Steve Yegge, a longtime Google engineer who gained popularity after his rant on Google+ went viral, wrote another rant on Wednesday, in which he announced he has left Google. His rationale behind leaving Google, in his own words: The main reason I left Google is that they can no longer innovate. They’ve pretty much lost that ability. I believe there are several contributing factors, of which I’ll list four here. First, they’re conservative: They are so focused on protecting what they’ve got, that they fear risk-taking and real innovation. Gatekeeping and risk aversion at Google are the norm rather the exception. Second, they are mired in politics, which is sort of inevitable with a large enough organization; the only real alternative is a dictatorship, which has its own downsides. Third, Google is arrogant. It has taken me years to understand that a company full of humble individuals can still be an arrogant company. Google has the arrogance of the “we”, not the “I”. Fourth, last, and probably worst of all, Google has become 100% competitor-focused rather than customer focused. They’ve made a weak attempt to pivot from this, with their new internal slogan “Focus on the user and all else will follow.” But unfortunately it’s just lip service.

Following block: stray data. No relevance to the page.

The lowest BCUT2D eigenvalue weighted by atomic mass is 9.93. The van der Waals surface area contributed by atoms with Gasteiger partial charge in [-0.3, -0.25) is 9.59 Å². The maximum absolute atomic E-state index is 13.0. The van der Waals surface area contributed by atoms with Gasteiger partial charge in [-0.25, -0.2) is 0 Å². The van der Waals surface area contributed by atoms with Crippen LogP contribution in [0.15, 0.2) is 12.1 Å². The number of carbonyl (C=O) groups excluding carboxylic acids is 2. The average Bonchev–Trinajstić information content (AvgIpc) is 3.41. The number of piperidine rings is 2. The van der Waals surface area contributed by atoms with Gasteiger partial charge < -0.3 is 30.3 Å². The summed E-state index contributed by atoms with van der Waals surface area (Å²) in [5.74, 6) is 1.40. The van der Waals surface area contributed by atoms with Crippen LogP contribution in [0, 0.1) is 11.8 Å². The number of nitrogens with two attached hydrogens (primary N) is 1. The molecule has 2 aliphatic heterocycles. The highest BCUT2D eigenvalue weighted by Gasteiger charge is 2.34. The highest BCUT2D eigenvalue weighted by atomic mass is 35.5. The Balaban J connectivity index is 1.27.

You can look at Google’s entire portfolio of launches over the past decade, and trace nearly all of them to copying a competitor: Google+ (Facebook), Google Cloud (AWS), Google Home (Amazon Echo), Allo (WhatsApp), Android Instant Apps (Facebook, WeChat), Google Assistant (Apple/Siri), and on and on and on. They are stuck in me-too mode and have been for years. They simply don’t have innovation in their DNA any more. And it’s because their eyes are fixed on their competitors, not their customers.
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